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Sunday, 9 April 2017


9 April 1916: The Voyage of the Aud began on this day. The ship was originally a British merchant ship the SS Castro that had been seized by the Germans on the outbreak of the War in 1914. She was renamed Libau but remained inactive until 1916, when she was designated as the vessel to carry a cargo of arms to Ireland under the nom de guerre of Aud.

It was decided to fit her out as a Norwegian vessel as Norway was a neutral country and would attract less suspicion as she made her way to the coast of Ireland. The Aud was a pre-existing Norwegian ship in their Merchant Navy but the Germans reckoned that this would help their doppleganger to escape detection.

She left the port of Lubeck on 9 April under the command of Captain Karl Spindler with a crew of 4 officers and 21 men. She had on board some 20,000 rifles, 1,000,000 rounds of ammunition, 10 machine guns, and explosives under a camouflage of a timber cargo. The rifles and much of the ammunition originated in Russia. They were captured as a result of the rout of Russian forces at the battle of Tannenburg in 1914. To avoid the British Naval Blockade Spindler sailed along the coast of Norway into Artic waters before turning south again for Ireland. Despite some close shaves Spindler sailed through the British patrol lines unscathed.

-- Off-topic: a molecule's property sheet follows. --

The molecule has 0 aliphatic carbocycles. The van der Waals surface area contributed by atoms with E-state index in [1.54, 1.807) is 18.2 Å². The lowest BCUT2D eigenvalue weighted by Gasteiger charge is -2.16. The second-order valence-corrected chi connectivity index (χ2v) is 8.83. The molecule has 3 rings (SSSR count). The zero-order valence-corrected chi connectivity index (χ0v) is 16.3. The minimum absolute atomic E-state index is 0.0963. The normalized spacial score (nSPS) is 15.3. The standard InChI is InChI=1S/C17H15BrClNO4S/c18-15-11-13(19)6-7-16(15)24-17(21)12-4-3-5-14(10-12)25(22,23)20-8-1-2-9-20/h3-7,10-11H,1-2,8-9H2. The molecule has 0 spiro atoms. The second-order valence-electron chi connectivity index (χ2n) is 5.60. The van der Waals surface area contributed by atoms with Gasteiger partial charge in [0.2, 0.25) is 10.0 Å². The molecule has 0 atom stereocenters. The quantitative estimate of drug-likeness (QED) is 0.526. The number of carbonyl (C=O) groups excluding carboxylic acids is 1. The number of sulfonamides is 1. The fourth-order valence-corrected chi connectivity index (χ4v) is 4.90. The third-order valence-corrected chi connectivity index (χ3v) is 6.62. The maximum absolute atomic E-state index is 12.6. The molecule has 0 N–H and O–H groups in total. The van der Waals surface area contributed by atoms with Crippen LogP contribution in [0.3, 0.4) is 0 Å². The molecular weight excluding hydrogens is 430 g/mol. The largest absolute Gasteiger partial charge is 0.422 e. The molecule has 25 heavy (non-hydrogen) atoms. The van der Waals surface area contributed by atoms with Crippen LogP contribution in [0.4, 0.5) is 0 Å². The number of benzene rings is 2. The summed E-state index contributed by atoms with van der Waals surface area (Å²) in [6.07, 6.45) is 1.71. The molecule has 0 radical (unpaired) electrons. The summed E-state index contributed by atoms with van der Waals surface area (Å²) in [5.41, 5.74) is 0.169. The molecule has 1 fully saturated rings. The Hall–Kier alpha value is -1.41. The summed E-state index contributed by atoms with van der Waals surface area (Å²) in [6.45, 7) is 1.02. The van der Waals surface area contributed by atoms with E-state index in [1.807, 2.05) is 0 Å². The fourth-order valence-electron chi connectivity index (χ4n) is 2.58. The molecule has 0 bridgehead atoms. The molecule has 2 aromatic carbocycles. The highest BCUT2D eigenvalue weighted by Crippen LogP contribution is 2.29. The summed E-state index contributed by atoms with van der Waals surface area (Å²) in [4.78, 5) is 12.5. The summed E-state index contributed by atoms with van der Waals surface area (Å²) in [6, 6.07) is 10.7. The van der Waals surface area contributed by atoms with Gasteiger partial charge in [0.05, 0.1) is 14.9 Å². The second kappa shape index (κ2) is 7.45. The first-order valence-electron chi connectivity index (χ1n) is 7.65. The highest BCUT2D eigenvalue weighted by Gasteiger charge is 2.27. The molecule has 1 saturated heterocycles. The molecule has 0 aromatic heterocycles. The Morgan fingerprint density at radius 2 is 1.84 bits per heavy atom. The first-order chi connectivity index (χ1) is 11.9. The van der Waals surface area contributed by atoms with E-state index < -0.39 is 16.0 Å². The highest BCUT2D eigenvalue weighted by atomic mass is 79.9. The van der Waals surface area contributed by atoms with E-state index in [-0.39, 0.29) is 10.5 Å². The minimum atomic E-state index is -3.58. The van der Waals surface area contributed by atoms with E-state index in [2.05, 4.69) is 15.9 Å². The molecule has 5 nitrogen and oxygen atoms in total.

Making the coast of Kerry on the 20 April Captain Spindler awaited the signal from the Irish coast that would indicate that the Irish were ready to come out and unload the cargo. However after 24 hours of holding his position it became clear that the plan had mislaid. As Spindler had no radio aboard he was unaware that the initial date for the rendezvous had been changed and he had arrived too early. To make matters worse the men who were sent to meet the ship had suffered a tragic accident on the coast road and one of their motor cars had gone over the cliffs and into the sea below. Three of them were drowned.

Not knowing what was happening on land the Captain decided to hove to off the coast and await developments. But staying in the same location could only attract attention and the Royal Navy was sent to investigate. The Aud was stopped on the evening of 21 April and told to proceed to the port of Queenstown (Cobh) under escort by HMS Bluebell where she was to be searched.

Captain Spindler gave the order to scuttle the Aud and abandon ship in the early hours of the morning of 22 April as she made her way towards Cork harbour. The men made it ashore safely but were quickly captured by British shore parties. They spent the rest of the War in captivity but Spindler was exchanged in April 1918. Thus ended the most serious attempt to import arms into Ireland in the Great War in order to overthrow British rule.